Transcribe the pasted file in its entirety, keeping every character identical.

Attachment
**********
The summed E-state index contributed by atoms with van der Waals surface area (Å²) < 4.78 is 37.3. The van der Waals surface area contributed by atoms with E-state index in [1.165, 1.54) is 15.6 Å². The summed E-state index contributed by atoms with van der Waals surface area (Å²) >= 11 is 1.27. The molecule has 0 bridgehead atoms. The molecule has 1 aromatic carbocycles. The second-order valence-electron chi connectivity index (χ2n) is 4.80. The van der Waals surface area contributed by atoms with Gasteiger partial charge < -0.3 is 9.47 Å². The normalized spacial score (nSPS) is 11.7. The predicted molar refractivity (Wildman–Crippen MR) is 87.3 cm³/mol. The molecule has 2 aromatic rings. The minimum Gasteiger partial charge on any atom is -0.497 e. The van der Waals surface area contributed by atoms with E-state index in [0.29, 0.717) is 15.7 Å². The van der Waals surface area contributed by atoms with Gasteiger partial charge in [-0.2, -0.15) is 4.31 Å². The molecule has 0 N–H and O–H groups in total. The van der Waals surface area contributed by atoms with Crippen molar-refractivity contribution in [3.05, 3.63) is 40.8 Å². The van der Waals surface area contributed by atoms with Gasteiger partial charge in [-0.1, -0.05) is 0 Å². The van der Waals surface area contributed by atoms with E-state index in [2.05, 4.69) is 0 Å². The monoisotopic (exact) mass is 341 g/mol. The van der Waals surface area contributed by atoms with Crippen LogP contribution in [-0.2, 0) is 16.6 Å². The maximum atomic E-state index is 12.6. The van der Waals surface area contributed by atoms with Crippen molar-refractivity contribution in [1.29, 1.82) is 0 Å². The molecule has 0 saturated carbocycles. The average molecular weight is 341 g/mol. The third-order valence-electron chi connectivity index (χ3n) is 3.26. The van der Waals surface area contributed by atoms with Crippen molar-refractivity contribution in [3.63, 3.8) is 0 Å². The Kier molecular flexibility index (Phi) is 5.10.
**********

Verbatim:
The summed E-state index contributed by atoms with van der Waals surface area (Å²) < 4.78 is 37.3. The van der Waals surface area contributed by atoms with E-state index in [1.165, 1.54) is 15.6 Å². The summed E-state index contributed by atoms with van der Waals surface area (Å²) >= 11 is 1.27. The molecule has 0 bridgehead atoms. The molecule has 1 aromatic carbocycles. The second-order valence-electron chi connectivity index (χ2n) is 4.80. The van der Waals surface area contributed by atoms with Gasteiger partial charge < -0.3 is 9.47 Å². The normalized spacial score (nSPS) is 11.7. The predicted molar refractivity (Wildman–Crippen MR) is 87.3 cm³/mol. The molecule has 2 aromatic rings. The minimum Gasteiger partial charge on any atom is -0.497 e. The van der Waals surface area contributed by atoms with E-state index in [0.29, 0.717) is 15.7 Å². The van der Waals surface area contributed by atoms with Gasteiger partial charge in [-0.2, -0.15) is 4.31 Å². The molecule has 0 N–H and O–H groups in total. The van der Waals surface area contributed by atoms with Crippen molar-refractivity contribution in [3.05, 3.63) is 40.8 Å². The van der Waals surface area contributed by atoms with Gasteiger partial charge in [-0.1, -0.05) is 0 Å². The van der Waals surface area contributed by atoms with E-state index in [2.05, 4.69) is 0 Å². The monoisotopic (exact) mass is 341 g/mol. The van der Waals surface area contributed by atoms with Crippen LogP contribution in [-0.2, 0) is 16.6 Å². The maximum atomic E-state index is 12.6. The van der Waals surface area contributed by atoms with Crippen molar-refractivity contribution in [1.29, 1.82) is 0 Å². The molecule has 0 saturated carbocycles. The average molecular weight is 341 g/mol. The third-order valence-electron chi connectivity index (χ3n) is 3.26. The van der Waals surface area contributed by atoms with Crippen molar-refractivity contribution in [3.63, 3.8) is 0 Å². The Kier molecular flexibility index (Phi) is 5.10.